It’s been a turbulent few years for anyone in the media. With social media and un-syndicated sites gaining significant amounts of audience share, the mainstream news has been forced, to a certain extent, into a position where it has to report on the topical news of the day, rather than informing the community as to what has occurred. As a result, and as is expected in an election year, United States politics has dominated global headlines over the last year.
However, with the Trump White House openly declaring war on certain media entities, the stakes have risen exponentially, and unfortunately, many media outlets are responding in kind. Both sides of the political spectrum – including, but certainly not limited to the left-leaning CNN and Fox News on the right – have chosen to be flag bearers for their respective parties, candidates, and rhetoric. Coverage that has not been adequately researched and headlines that attempt to delineate complex issues into a few words, without any attempt to appear bipartisan are becoming more prevalent. Added to this, that due to the 24-hour news cycle, additional commentary by political experts and commentators, adds fuel to the fire and makes a dangerous claim –if you don’t believe what we’re saying, you are obviously foolish or uneducated.
News companies with political affiliations and leanings are nothing new, and scandal on behalf of their chosen candidates has been commonplace for many years, including Fox News being brutalised for prematurely announcing the election of George W Bush during the 2001 campaign. However, innuendo and rumours stated as fact have never been quite so prevalent as they are now. From the limitless amount of unfounded accusations squared at Hillary Clinton by reputable news media during the campaign, covered up by statements such as, “If she has nothing to hide, she should be more open.” To the blatantly irresponsible coverage of an unsubstantiated document from a Russian insider, claiming sexual depravity on the part of Donald Trump, which was shared online by Buzzfeed. CNN, who earlier in the day had used a sensationalist headline to garner interest in a similar story, which claimed that Trump had been warned that the Russians may have gathered embarrassing intelligence on him, did little to distance themselves from the Buzzfeed story, adding fuel to the fire, and turning a rumour into part of the international commentary of the day.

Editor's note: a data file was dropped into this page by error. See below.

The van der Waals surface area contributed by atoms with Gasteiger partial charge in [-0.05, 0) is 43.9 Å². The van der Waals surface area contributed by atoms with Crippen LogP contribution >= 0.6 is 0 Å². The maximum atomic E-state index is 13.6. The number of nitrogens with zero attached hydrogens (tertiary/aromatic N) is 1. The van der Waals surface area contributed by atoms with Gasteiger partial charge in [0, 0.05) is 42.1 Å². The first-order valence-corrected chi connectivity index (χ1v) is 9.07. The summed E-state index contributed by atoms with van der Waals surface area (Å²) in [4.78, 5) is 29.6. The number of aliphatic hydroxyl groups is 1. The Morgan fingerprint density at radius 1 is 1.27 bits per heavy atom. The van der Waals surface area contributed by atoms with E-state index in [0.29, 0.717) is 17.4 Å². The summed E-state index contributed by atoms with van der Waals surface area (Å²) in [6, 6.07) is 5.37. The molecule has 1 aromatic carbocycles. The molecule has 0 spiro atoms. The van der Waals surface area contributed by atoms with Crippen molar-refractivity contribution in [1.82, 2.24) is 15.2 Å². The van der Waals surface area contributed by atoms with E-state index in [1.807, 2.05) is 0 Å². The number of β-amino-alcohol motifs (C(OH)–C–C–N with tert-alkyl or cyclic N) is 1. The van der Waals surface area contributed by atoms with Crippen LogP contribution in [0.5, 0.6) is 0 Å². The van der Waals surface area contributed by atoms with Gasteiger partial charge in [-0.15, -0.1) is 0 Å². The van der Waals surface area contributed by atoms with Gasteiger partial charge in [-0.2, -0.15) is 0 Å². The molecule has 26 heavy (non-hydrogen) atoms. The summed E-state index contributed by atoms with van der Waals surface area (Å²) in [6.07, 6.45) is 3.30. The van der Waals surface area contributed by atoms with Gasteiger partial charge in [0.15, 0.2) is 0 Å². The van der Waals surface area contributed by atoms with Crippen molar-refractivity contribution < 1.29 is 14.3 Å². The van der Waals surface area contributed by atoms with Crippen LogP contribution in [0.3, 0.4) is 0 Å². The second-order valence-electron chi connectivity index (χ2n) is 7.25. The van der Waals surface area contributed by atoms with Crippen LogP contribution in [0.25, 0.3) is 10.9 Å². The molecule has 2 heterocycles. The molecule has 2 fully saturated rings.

The argument isn’t whether these stories are true or false – it’s how they are being positioned, and it presents an interesting ethical challenge for news businesses around the world. In spreading claims before they are verified, news outlets are failing to report the news – instead choosing to encourage discussion, and dictate the conversation in advance. As mentioned, with panel discussions and experts being prevalent in the 24-hour news cycle, planning is critical. You can’t plan for something that hasn’t happened yet, but when you are controlling the conversation, experts can be gathered, and potential implications shared with the public.
Walter Cronkite famously refused to mention rumours of John F. Kennedy’s death, despite the claims of reliable sources. He waited, despite risking ratings, until the White House made the formal announcement, not wanting to put his reputation on the line. The new cycle now is undeniably more complicated, and commercial news businesses do a tremendous amount of good; but as the world moves online, and conversation becomes far more reactive than watching the news at 6 PM each night, the responsibility and onus on reputation becomes even more important.
Google, in realising the importance of quality information has begun prioritising topics at the expense of keywords. This is designed to encourage blogs, news sites, and pundits from attempting to use exciting keywords and catchphrases to generate clicks. As those governing the various sub-ecosystems of the Internet become more aware of the importance of truthful, ethical journalism – and people’s desire to find the truth – this type of guardianship will become more important, and apparent. Of course, this raises the eventual question as to how Google will remain globally bipartisan, and eventually, where its ownership lies. In the meantime, it’s the responsibility of individuals to search out truthful reporting, and enjoy biased commentary for what it is.